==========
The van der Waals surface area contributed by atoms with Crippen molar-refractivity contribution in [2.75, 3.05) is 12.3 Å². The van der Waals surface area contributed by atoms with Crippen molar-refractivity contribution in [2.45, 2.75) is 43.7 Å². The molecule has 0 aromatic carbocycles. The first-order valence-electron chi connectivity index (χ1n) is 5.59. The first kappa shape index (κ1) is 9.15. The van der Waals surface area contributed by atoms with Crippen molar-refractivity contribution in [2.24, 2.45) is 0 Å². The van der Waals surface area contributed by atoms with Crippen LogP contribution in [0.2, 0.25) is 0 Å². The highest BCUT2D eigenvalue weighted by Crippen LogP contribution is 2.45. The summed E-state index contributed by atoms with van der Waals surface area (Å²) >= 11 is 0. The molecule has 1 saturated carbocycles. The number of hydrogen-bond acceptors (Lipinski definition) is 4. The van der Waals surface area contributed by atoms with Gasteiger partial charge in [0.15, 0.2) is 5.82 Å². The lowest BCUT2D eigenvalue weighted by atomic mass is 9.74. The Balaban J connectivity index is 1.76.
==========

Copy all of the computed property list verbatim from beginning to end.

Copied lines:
The van der Waals surface area contributed by atoms with Crippen molar-refractivity contribution in [2.75, 3.05) is 12.3 Å². The van der Waals surface area contributed by atoms with Crippen molar-refractivity contribution in [2.45, 2.75) is 43.7 Å². The molecule has 0 aromatic carbocycles. The first-order valence-electron chi connectivity index (χ1n) is 5.59. The first kappa shape index (κ1) is 9.15. The van der Waals surface area contributed by atoms with Crippen molar-refractivity contribution in [2.24, 2.45) is 0 Å². The van der Waals surface area contributed by atoms with Crippen LogP contribution in [0.2, 0.25) is 0 Å². The highest BCUT2D eigenvalue weighted by Crippen LogP contribution is 2.45. The summed E-state index contributed by atoms with van der Waals surface area (Å²) >= 11 is 0. The molecule has 1 saturated carbocycles. The number of hydrogen-bond acceptors (Lipinski definition) is 4. The van der Waals surface area contributed by atoms with Gasteiger partial charge in [0.15, 0.2) is 5.82 Å². The lowest BCUT2D eigenvalue weighted by atomic mass is 9.74. The Balaban J connectivity index is 1.76.